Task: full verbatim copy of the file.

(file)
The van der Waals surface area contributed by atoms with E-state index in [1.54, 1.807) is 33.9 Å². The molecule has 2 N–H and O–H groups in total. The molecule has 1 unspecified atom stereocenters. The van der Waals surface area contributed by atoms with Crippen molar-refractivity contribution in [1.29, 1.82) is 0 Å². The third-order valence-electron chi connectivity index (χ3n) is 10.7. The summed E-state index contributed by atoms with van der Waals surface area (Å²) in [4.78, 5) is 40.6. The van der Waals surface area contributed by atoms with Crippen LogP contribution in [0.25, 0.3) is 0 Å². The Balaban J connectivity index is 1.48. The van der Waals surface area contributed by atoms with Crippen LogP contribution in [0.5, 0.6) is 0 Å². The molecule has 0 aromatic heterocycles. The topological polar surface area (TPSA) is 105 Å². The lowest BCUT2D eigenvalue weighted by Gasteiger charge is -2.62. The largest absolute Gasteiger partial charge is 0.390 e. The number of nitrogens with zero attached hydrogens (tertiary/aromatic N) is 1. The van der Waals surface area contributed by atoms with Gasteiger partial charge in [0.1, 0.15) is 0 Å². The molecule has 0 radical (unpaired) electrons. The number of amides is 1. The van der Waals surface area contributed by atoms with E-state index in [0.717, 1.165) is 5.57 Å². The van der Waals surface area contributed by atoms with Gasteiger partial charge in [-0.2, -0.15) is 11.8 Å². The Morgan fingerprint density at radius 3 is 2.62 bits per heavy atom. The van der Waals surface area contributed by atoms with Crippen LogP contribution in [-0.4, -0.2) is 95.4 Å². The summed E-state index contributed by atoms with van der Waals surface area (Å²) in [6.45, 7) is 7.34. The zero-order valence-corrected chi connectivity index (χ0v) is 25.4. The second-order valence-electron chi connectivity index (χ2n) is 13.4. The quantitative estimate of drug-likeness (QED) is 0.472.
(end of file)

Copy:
The van der Waals surface area contributed by atoms with E-state index in [1.54, 1.807) is 33.9 Å². The molecule has 2 N–H and O–H groups in total. The molecule has 1 unspecified atom stereocenters. The van der Waals surface area contributed by atoms with Crippen molar-refractivity contribution in [1.29, 1.82) is 0 Å². The third-order valence-electron chi connectivity index (χ3n) is 10.7. The summed E-state index contributed by atoms with van der Waals surface area (Å²) in [4.78, 5) is 40.6. The van der Waals surface area contributed by atoms with Crippen LogP contribution in [0.25, 0.3) is 0 Å². The Balaban J connectivity index is 1.48. The van der Waals surface area contributed by atoms with Crippen LogP contribution in [0.5, 0.6) is 0 Å². The molecule has 0 aromatic heterocycles. The topological polar surface area (TPSA) is 105 Å². The lowest BCUT2D eigenvalue weighted by Gasteiger charge is -2.62. The largest absolute Gasteiger partial charge is 0.390 e. The number of nitrogens with zero attached hydrogens (tertiary/aromatic N) is 1. The van der Waals surface area contributed by atoms with Gasteiger partial charge in [0.1, 0.15) is 0 Å². The molecule has 0 radical (unpaired) electrons. The number of amides is 1. The van der Waals surface area contributed by atoms with E-state index in [0.717, 1.165) is 5.57 Å². The van der Waals surface area contributed by atoms with Gasteiger partial charge in [-0.2, -0.15) is 11.8 Å². The Morgan fingerprint density at radius 3 is 2.62 bits per heavy atom. The van der Waals surface area contributed by atoms with Crippen LogP contribution in [-0.4, -0.2) is 95.4 Å². The summed E-state index contributed by atoms with van der Waals surface area (Å²) in [6.45, 7) is 7.34. The zero-order valence-corrected chi connectivity index (χ0v) is 25.4. The second-order valence-electron chi connectivity index (χ2n) is 13.4. The quantitative estimate of drug-likeness (QED) is 0.472.